Explosions rattle national conference as leaders struggle along path to democracy

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The Independent Online

Mortar bombs rained down just a few hundred yards from where Iraq's path to democracy was being plotted in Baghdad yesterday, serving a grim reminder that the country remains in a state of near anarchy.

Mortar bombs rained down just a few hundred yards from where Iraq's path to democracy was being plotted in Baghdad yesterday, serving a grim reminder that the country remains in a state of near anarchy.

Insurgents fired at the meeting where Iraqi leaders gathered to pick an interim national assembly yesterday, killing at least two people. The Interior Ministry said three mortar bombs hit a taxi and bus station on the edge of the fortified Green Zone in Baghdad, where delegates had gathered.

At least two more blasts later echoed from the area, although the cause was unknown.

The three-day conference, attended by 1,300 delegates, was not interrupted, although explosions rattled windows.

The attacks came amid the growing tension in Najaf and a series of other outbreaks of violence across Iraq.

The mortar strike on the Green Zone came despite massive security, curfews around the zone, and checkpoints. It is thought that at least 17 people were injured.

Speaking at the conference, the interim Prime Minister, Iyad Allawi, said that Iraq needed to push on trying to create democracy after decades of brutal rule under Saddam Hussein. "Your presence here today is the biggest challenge to the forces of darkness that want to tear this country apart. This is not the end of the road, it is the first step on the way to democracy," Mr Allawi said in opening remarks.

The political and religious leaders at the three-day conference will choose a 100-member assembly, or national council, to oversee the interim government until elections are held in January.

The conference has been beset by boycotts from key players such as Muqtada Sadr and the Muslim Clerics Association, an influential grouping of Sunni religious leaders. Some Shia leaders threatened to withdraw because of the fighting in Najaf.

The conference was due to open in late July but was delayed after the United Nations demanded more time for preparations. Some delegates have accused the government of stacking the slate with supporters of Mr Allawi.

"The political parties in power now have the overwhelming majority of delegates. They left no room for independents," said Mohammed Bahr Uloum, a leading Shia cleric and a former president of the now defunct Iraqi Governing Council.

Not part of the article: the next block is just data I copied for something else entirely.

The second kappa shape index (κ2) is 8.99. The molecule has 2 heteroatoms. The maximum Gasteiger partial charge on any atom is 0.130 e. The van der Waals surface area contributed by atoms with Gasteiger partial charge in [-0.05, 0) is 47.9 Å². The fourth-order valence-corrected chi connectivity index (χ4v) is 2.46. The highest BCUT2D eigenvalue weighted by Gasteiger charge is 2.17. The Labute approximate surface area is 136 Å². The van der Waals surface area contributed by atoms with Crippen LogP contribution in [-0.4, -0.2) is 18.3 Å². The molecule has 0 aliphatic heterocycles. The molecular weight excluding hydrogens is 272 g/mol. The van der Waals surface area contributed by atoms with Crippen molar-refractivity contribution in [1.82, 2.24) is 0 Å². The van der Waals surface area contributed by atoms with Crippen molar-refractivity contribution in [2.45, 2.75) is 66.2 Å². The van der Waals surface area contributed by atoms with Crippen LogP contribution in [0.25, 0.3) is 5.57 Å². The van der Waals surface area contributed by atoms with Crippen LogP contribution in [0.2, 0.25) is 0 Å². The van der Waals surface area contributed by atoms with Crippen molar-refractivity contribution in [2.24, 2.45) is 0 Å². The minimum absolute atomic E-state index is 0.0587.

Iraqi officials have insisted that problems involved in getting the political conference off the ground would not mean January's landmark elections would also be delayed, even though the spectre of violence hangs over the polls.

The conference brings together delegates from across Iraq, attempting to represent the country's political parties, non-governmental groups and religious and tribal bodies. Once chosen, the national council will have the power to veto legislation with a two-thirds majority, approve Iraq's budget for 2005, and appoint a new prime minister or president should either resign or die in office.

Despite the boycotts, 70 different groups have agreed to participate, the conference's chairman, Fuad Masoum, said. "The movements that boycott this conference are free to do that, but that doesn't cause the conference to lose its legitimacy," he added.

Helicopters flew overhead and 5m-tall concrete barriers blocked the entrance to the Green Zone. Bridges leading to the area were barricaded with concrete, and Iraqi police checked cars as they slowly moved by. Delegates themselves went through metal detectors and were frisked.

The conference was intended to give Iraq's diverse ethnic and political groups - some of which may have been left out of the interim government - a voice in the country and to move the nation toward democracy.

"The challenge before you is great," Ashraf Jehangir Qazi, a UN envoy, told the delegates. "But these are things you can and will achieve, because all Iraqis share an ancient civilisation.

"Yours is the land that gave birth to the first laws of society, accordingly Iraq is surely able to build a society that adheres to the rule of law and shuns violence," he said.

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